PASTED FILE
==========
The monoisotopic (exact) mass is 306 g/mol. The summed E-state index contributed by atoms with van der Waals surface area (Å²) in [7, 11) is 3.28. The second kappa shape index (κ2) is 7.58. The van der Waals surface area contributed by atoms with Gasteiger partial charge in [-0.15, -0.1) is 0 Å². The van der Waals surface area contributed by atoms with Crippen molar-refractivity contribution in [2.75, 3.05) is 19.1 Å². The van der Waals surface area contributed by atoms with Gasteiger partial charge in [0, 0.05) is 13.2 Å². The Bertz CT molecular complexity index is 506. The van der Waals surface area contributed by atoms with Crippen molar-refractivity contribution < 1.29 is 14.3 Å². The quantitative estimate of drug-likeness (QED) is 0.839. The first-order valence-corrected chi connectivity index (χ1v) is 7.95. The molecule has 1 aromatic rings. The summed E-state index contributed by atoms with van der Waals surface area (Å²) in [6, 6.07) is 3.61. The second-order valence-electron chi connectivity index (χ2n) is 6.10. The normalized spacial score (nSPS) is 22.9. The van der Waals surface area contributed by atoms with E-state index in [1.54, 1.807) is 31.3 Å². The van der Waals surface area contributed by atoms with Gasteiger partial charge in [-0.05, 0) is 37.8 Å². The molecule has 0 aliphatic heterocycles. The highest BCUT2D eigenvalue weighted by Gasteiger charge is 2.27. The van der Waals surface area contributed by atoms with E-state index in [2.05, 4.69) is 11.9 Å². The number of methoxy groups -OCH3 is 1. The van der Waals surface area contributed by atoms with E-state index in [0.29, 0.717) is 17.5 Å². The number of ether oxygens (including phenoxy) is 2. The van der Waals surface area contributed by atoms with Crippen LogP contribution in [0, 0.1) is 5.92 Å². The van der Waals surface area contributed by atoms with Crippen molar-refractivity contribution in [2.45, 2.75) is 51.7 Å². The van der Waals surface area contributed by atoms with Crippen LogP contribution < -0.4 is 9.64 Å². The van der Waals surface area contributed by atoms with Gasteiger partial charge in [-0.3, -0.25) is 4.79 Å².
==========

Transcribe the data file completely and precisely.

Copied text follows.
The monoisotopic (exact) mass is 306 g/mol. The summed E-state index contributed by atoms with van der Waals surface area (Å²) in [7, 11) is 3.28. The second kappa shape index (κ2) is 7.58. The van der Waals surface area contributed by atoms with Gasteiger partial charge in [-0.15, -0.1) is 0 Å². The van der Waals surface area contributed by atoms with Crippen molar-refractivity contribution in [2.75, 3.05) is 19.1 Å². The van der Waals surface area contributed by atoms with Gasteiger partial charge in [0, 0.05) is 13.2 Å². The Bertz CT molecular complexity index is 506. The van der Waals surface area contributed by atoms with Crippen molar-refractivity contribution < 1.29 is 14.3 Å². The quantitative estimate of drug-likeness (QED) is 0.839. The first-order valence-corrected chi connectivity index (χ1v) is 7.95. The molecule has 1 aromatic rings. The summed E-state index contributed by atoms with van der Waals surface area (Å²) in [6, 6.07) is 3.61. The second-order valence-electron chi connectivity index (χ2n) is 6.10. The normalized spacial score (nSPS) is 22.9. The van der Waals surface area contributed by atoms with E-state index in [1.54, 1.807) is 31.3 Å². The van der Waals surface area contributed by atoms with Gasteiger partial charge in [-0.05, 0) is 37.8 Å². The molecule has 0 aliphatic heterocycles. The highest BCUT2D eigenvalue weighted by Gasteiger charge is 2.27. The van der Waals surface area contributed by atoms with E-state index in [2.05, 4.69) is 11.9 Å². The number of methoxy groups -OCH3 is 1. The van der Waals surface area contributed by atoms with E-state index in [0.29, 0.717) is 17.5 Å². The number of ether oxygens (including phenoxy) is 2. The van der Waals surface area contributed by atoms with Crippen LogP contribution in [0, 0.1) is 5.92 Å². The van der Waals surface area contributed by atoms with Crippen molar-refractivity contribution in [2.45, 2.75) is 51.7 Å². The van der Waals surface area contributed by atoms with Crippen LogP contribution < -0.4 is 9.64 Å². The van der Waals surface area contributed by atoms with Gasteiger partial charge in [-0.3, -0.25) is 4.79 Å².